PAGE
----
Discipline: Biological Sciences
Subcategory: Physiology and Health
Petra Guzman - California State University, Los Angeles
Co-Author(s): Dr. Katrina Yamazaki
Type 2 diabetes (T2D) causes microvascular diseases in the kidney leading to decrease oxygen delivery and cell death. This triggers fibrosis and loss of kidney function. T2D and fibrosis has been linked by hypoxia-inducible factor (HIF)-1, a protective transcription factor that should be expressed during low oxygen tensions. However, studies have demonstrated repressed HIF-1 activity in T2D with the mechanisms unknown. The major objective of my study is to investigate the link between T2D, HIF-1 and the Angiotensin II (Ang II) signaling pathway, which is known to induce HIF-1 expression in response to low blood flow to the kidneys. I hypothesize that the Ang II signaling pathway is being hindered in the setting of T2D, leading to repressed HIF-1 and fibrosis. Using an in vivo model of T2D, blood and kidney tissue from diabetic mice were used for biochemical assays (i.e. Western blot, PCR, histology, etc.) to analyze protein expression, gene expression and stain for collagen/new blood vessels. iNOS expression, a major producer of nitric oxide, was evaluated by western blot and demonstrated an increase expression in the T2D group versus control. Abnormally high levels of nitric oxide, a free radical, can lead to oxidative damage in the cell. More work is needed to determine if increased production of free radicals in T2D leads to oxidative damage of the AngII receptor or its downstream components to prevent the expression of HIF-1. Results from this study may lead to the development of new treatments that target renal fibrosis in T2D.Not Submitted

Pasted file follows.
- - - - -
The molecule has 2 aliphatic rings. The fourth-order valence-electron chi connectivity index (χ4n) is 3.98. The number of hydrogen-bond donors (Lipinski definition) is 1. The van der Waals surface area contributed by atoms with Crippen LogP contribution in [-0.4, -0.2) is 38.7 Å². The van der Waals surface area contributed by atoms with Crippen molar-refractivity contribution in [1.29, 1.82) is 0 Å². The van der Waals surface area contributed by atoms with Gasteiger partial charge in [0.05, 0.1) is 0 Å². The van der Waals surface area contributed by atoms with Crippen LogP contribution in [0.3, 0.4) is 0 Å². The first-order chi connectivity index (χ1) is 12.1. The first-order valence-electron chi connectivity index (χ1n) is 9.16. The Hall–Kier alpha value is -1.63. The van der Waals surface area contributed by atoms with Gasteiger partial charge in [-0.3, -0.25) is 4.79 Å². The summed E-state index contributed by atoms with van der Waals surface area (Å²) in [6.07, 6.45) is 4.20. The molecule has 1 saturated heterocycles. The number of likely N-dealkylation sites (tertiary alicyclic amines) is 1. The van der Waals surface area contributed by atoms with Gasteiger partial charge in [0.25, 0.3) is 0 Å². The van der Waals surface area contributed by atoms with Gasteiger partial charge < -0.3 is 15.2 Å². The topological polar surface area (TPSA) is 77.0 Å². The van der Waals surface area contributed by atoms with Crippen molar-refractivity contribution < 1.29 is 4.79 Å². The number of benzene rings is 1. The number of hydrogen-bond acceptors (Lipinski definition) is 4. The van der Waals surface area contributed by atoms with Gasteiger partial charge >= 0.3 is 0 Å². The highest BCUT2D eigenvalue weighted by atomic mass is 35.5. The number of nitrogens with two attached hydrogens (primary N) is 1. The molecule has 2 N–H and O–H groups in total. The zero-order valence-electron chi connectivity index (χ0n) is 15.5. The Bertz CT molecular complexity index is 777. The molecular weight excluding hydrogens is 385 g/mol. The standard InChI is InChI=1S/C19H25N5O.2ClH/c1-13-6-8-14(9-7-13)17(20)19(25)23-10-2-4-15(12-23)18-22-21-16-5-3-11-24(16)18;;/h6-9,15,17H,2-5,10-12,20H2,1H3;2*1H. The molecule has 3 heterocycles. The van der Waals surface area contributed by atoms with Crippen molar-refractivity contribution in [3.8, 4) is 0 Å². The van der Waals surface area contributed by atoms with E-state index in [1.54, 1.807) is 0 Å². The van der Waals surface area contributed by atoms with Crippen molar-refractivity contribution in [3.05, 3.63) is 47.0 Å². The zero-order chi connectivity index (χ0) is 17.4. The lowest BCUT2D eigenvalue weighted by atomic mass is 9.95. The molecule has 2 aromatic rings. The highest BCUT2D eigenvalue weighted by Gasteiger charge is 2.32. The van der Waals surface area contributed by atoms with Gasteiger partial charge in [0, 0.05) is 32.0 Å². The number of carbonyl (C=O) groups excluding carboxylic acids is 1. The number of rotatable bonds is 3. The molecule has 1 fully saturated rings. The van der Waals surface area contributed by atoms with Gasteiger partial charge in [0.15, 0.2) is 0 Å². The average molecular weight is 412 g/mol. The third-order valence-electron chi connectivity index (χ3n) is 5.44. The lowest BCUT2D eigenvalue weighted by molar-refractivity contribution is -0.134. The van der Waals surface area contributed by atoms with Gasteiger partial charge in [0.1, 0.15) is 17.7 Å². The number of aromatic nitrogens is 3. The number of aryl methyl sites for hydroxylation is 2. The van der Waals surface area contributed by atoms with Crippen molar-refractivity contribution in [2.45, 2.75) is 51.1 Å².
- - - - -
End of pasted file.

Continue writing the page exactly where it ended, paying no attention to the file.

Funder Acknowledgement(s): Louis Stokes Alliances for Minority Participation (LSAMP); LSAMP Undergraduate Grant (HRD-1302873); NSF.
Faculty Advisor: Katrina Yamazaki, Katrina.Yamazaki@calstatela.edu
Role: Majority of the work was done by myself, with the guidance of my faculty mentor.